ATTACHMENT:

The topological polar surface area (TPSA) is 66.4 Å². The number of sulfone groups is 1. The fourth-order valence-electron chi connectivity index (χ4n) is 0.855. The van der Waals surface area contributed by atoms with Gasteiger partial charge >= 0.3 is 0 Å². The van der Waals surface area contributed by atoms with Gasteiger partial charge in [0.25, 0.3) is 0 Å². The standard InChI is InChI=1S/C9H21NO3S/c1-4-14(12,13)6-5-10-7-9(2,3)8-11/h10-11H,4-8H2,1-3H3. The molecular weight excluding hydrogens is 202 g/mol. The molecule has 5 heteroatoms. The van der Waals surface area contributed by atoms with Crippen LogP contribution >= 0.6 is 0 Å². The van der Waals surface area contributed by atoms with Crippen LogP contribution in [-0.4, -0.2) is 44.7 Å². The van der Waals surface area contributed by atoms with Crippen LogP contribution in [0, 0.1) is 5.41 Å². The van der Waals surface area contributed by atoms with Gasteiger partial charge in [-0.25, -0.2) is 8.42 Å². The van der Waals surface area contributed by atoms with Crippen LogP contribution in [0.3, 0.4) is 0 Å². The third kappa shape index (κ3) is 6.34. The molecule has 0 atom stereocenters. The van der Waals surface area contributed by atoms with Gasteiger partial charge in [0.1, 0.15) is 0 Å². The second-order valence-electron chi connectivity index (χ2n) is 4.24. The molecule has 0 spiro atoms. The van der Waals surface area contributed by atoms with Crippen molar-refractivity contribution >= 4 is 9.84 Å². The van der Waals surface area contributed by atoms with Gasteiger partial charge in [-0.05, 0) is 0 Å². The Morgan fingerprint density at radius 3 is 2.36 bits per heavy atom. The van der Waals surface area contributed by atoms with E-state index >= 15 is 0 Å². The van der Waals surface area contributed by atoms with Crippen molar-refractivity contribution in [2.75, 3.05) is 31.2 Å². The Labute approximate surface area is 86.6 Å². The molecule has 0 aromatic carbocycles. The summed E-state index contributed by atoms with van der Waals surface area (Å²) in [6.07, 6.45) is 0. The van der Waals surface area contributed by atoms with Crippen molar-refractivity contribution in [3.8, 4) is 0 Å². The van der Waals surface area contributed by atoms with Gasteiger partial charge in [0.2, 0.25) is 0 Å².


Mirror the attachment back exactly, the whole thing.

The topological polar surface area (TPSA) is 66.4 Å². The number of sulfone groups is 1. The fourth-order valence-electron chi connectivity index (χ4n) is 0.855. The van der Waals surface area contributed by atoms with Gasteiger partial charge >= 0.3 is 0 Å². The van der Waals surface area contributed by atoms with Gasteiger partial charge in [0.25, 0.3) is 0 Å². The standard InChI is InChI=1S/C9H21NO3S/c1-4-14(12,13)6-5-10-7-9(2,3)8-11/h10-11H,4-8H2,1-3H3. The molecular weight excluding hydrogens is 202 g/mol. The molecule has 5 heteroatoms. The van der Waals surface area contributed by atoms with Crippen LogP contribution >= 0.6 is 0 Å². The van der Waals surface area contributed by atoms with Crippen LogP contribution in [-0.4, -0.2) is 44.7 Å². The van der Waals surface area contributed by atoms with Crippen LogP contribution in [0, 0.1) is 5.41 Å². The van der Waals surface area contributed by atoms with Gasteiger partial charge in [-0.25, -0.2) is 8.42 Å². The van der Waals surface area contributed by atoms with Crippen LogP contribution in [0.3, 0.4) is 0 Å². The third kappa shape index (κ3) is 6.34. The molecule has 0 atom stereocenters. The van der Waals surface area contributed by atoms with Gasteiger partial charge in [0.1, 0.15) is 0 Å². The second-order valence-electron chi connectivity index (χ2n) is 4.24. The molecule has 0 spiro atoms. The van der Waals surface area contributed by atoms with Crippen molar-refractivity contribution >= 4 is 9.84 Å². The van der Waals surface area contributed by atoms with Gasteiger partial charge in [-0.05, 0) is 0 Å². The Morgan fingerprint density at radius 3 is 2.36 bits per heavy atom. The van der Waals surface area contributed by atoms with E-state index >= 15 is 0 Å². The van der Waals surface area contributed by atoms with Crippen molar-refractivity contribution in [2.75, 3.05) is 31.2 Å². The Labute approximate surface area is 86.6 Å². The molecule has 0 aromatic carbocycles. The summed E-state index contributed by atoms with van der Waals surface area (Å²) in [6.07, 6.45) is 0. The van der Waals surface area contributed by atoms with Crippen molar-refractivity contribution in [3.8, 4) is 0 Å². The van der Waals surface area contributed by atoms with Gasteiger partial charge in [0.2, 0.25) is 0 Å².